The verb faire, which means to do, is an irregular verb. It is one of the few verbs who's vous form ends in an s not a z. The other is is the être, which means to be. The vous form of être is vous êtes. :-)
there are three of such verbes in the present tense:
Your French is good but my English is better. It is "whose" in this case, not "who's"
Why is it telling me faites means 'to be in' if it means 'make' ?
No. Faire is the French verb which means to make or to do. It is part of quite a few set idiomatic expressions which is why it will sometimes have some unusual translations. But here it just means make. Brewing is the process generally used to make the beverage coffee, but it is not a synonym. To make the name of a process for making something the synonym for make would require a LOT of synonyms for make like bake, build, mold, construct, sew, manufacture, etc. It is important not to mix up synonymous with having the same end meaning. In learning a language, we are learning how grammar, syntax and semantics work together to create meaning.
Du is my arch enemy. Because I can say"some" and it can be right one time and wrong the other. Grr
Anytime "some" is permitted, it will be accepted even though it is usually omitted in English. I.e., there are other accepted answers than the one shown at the top of the page.
They offer "made" as an option for "faites", but marked "You made coffee" incorrect. Why is that an invalid translation?
The regular speed audio is saying 'le' and the slow speed audio is saying 'du'.
The verb faire is an irregular verb: je fais, tu fais, vous faites,is/elle fait, nous faisons, ils/elles font.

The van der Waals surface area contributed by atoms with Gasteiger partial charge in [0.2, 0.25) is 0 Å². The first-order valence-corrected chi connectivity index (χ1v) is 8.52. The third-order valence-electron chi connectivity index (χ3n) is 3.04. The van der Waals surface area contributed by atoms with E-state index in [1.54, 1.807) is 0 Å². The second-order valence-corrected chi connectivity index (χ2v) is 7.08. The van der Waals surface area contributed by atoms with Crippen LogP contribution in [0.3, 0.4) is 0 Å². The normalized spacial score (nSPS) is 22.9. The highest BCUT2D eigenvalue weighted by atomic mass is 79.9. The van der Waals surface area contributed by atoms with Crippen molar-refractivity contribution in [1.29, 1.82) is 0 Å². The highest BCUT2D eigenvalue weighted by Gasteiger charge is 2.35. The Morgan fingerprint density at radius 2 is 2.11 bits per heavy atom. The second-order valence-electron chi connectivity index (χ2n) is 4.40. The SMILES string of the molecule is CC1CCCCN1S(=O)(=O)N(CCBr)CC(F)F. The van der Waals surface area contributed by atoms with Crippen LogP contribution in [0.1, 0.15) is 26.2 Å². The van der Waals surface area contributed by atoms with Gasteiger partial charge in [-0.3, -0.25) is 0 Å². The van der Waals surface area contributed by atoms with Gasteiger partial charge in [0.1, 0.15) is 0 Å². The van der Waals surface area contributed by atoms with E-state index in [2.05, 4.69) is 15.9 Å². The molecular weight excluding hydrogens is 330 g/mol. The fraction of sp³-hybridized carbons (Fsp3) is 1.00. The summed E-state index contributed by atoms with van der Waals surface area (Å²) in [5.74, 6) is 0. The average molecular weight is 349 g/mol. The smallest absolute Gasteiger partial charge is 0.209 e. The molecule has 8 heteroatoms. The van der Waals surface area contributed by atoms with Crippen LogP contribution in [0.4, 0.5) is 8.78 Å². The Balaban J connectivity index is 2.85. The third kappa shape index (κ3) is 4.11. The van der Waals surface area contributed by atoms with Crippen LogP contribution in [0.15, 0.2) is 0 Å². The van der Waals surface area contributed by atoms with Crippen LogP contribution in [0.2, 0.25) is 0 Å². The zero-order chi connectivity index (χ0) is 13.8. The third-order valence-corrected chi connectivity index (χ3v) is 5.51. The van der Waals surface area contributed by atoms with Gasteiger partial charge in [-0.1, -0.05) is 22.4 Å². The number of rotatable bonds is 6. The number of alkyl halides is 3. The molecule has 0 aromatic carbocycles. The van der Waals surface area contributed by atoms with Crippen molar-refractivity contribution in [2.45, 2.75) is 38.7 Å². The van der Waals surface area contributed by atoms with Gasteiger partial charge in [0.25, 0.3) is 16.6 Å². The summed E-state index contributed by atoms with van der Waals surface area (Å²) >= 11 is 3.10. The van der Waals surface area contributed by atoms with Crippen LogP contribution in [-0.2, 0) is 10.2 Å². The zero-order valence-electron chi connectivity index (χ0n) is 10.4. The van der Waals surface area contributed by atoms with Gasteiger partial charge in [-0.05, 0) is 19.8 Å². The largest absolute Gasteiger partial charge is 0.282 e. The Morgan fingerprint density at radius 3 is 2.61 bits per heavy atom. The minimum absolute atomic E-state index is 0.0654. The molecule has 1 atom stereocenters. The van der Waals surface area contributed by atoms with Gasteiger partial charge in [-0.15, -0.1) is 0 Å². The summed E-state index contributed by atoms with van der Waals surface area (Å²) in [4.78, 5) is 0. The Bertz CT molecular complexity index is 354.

Faire is an irregular verb. It is one of the few that have irregular vous forms.
In the French imperative, as in the English, the subject pronoun is omitted. Otherwise the verb forms are the same, except the tu form loses the s at the end in er verbs and some others. If there is an object pronoun it is attached with a hyphen in affirmative commands (Donnez-moi or Donnez-le-moi) In negative commands the object pronouns preceed the noun as in other sentences.
Is there another word for brew? Brewing coffee is a more direct translation if there is not, imo.
Not everyone goes to the trouble of brewing coffee when they make some coffee. Sometimes they just put a teaspoon of instant coffee into really hot water.
I suppose that technically you could call it brewing but it seems misapplied. Most people would think that when you said you were brewing some coffee, that you would come back with something more than instant coffee.
Is there a reason that this couldnt be "they" instead of "you" are making coffee?
Yes, "vous" means you (plural or formal singular). They are making coffee would be "Ils/Elles font du café"
Faire is an irregular verb: Je fais. Tu fais. Il/Elle fait. Nous faisons. Vous faites. Ils/Elles font.
Du is a partitive article used before masculine nouns. The closest English equivalent would be some. In French this partitive is required when speaking about unspecified singular quantities. Most of the time you could use the word some in the English sentence, but it wouldn't be required.
You know when people leave those long comments about if it is the right verb or not, well I ALWAYS give them a lingot because it must have taken at least 30 minutes to write the damned explanation.
GGGGGGGGGRRRRRRRRRRRRRRRRRR i spelled it right and said i'm wrong!!!!!!!!!!!!!!!!!!!!!!!!!!!!!!!!!!!
I'm very quickly losing interest having zero prompts or explanations for new words.
faire means do and is a verb. It is part of other conjugation like j', tu, il ou elle, nous and ils ou elles. Vous is normally for more than one person so faite (or fait) has to be a plural.